This week, I’m talking about Trinity Loop in Newfoundland. Once an engineering marvel of the Newfoundland Railroad, the Loop found second life as an amusement park when the railroad closed. The amusement park didn’t last, and was itself closed, and today the remains sit abandoned in the forest. This is the story of Trinity Loop.
Listen or read this episode of The Abandoned Carousel. Both versions are below.
The story I’m about to tell you is not the story I’d planned on telling when I set out to research Trinity Loop Amusement Park. I’d been going to talk about an empty Ferris wheel and an eerie old locomotive sitting on a hill by a lake. Maybe I had been going to talk about the block letters that still clearly spell out “Trinity Loop” up on top of a bridge.
I knew there was a train theme involved somehow. But to be honest, I never was much of a train buff, so I’d expected to gloss right over that part.
It turns out, however, that the story of Trinity Loop is so much more than any of my preconceived notions.
This is a story about historical preservation. This is the story of interesting engineering to solve a geography problem and connect a country together. This is the story of reuse and waste. This is the story of childhood summertime memories. This is a story about what we choose to preserve and what happens when we’re gone.
This is Trinity Loop, in Newfoundland.
Table of Contents
Let’s start with a wide view.
We’re talking about Newfoundland. Newfoundland is an island, the eastern-most part of Canada. Newfoundland was formerly a colony and then a dominion of the United Kingdom. In 1949, Newfoundland became a part of Canada.
Narrowing in, we look at Trinity. Trinity is a small town on the eastern side of the island. Historically, Trinity served as a major port for the export of the island’s fishing exports. I recommend browsing through the Trinity location tag on Instagram – a beautiful town, with brightly-painted houses, amazing sunsets, and lots of whale-watching. Certainly a feast for the eyes!
In popular culture, Trinity might be familiar as a filming location for the 2001 movie “The Shipping News”, which has a lovely soundtrack, as well.
The Newfoundland Railway
Now that you know where we are, let’s talk about the history of the railway in Newfoundland.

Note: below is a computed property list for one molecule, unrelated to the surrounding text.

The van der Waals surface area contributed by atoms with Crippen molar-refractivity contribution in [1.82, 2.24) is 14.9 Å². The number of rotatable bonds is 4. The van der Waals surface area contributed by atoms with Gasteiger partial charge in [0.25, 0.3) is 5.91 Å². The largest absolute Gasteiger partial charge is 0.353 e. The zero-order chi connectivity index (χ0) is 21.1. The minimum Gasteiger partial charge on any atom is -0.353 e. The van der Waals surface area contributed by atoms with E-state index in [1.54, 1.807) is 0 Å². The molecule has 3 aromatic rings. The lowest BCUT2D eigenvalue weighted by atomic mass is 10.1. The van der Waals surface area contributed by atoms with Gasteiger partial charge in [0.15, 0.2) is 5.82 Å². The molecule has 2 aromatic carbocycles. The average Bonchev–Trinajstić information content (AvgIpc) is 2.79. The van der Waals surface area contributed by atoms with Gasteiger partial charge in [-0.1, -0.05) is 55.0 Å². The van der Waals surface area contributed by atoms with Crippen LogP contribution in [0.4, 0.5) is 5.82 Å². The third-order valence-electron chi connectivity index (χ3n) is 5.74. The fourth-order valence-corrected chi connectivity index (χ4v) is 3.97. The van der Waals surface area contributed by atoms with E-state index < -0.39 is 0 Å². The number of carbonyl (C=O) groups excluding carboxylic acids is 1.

In the 1880s, the colonial government of Newfoundland began construction of a narrow-gauge railroad across the island as a vital way to transport people and goods across the island. This was before the days of cars or any sort of highway system. Ultimately, at a total length of 906 miles, the Newfoundland Railway became the longest 3’6” narrow-gauge railway system in North America.
Narrow gauge was chosen instead of standard gauge (which is 4ft 8 ½ in) as a cost-saving measure (reportedly costing roughly half of what a standard gauge rail would cost). This decision would save money in the short-term but spell the end for the railway in the long run.
Trinity Loop in Train Service
The railway was constructed as a key way to connect small towns across Newfoundland. Remember that Trinity was located on the eastern side of the island, far from mainland Canada – the railway would’ve been huge around the turn of the 20th century.
In addition to being a coastal town located in the bay, Trinity is surrounded by steep hills. A normal direct train route would’ve been too steep a grade for any train to pass.
To connect Trinity to the railway, then, some effort was required.
In 1911, engineer J. P. Powell came up with a solution similar to those seen in the western Canadian mountains in British Columbia. The train route was looped around a pond outside of Trinity, slowing changing elevation as it crossed underneath itself. Overall, the elevation of the track dropped 10.3 meters over 6,600 feet. This allowed the train to then safely finish descending into the town of Trinity.
The Trinity Loop is quite unique because of the visibility of the entire Loop.
The trestles were set for the train, and then earth was moved in great quantities to cover the exposed structure. This is quite the engineering marvel for hand tools in 1911 – think of doing this without a modern excavator!
Struggles for the Newfoundland Railway
Despite the influx of money from private investment by Sir Robert Gillespie Reid, the railway never turned a profit as the years went on. The narrow gauge of the railway meant its freight capacity was limited. The harsh winter weather at points, including Gaff Topsail (the north-central point of the railroad), meant constant delays and small fortunes in winter weather maintenance costs. And Newfoundland as a whole was a small island without enough traffic to truly support the massive train infrastructure.
After decades of operating losses, the government nationalized the railway, buying it back from the Reid Company in 1923. The railway passed from the hands of the British colonial government to the Canadian government in 1949, when Newfoundland became part of Canada as mentioned earlier.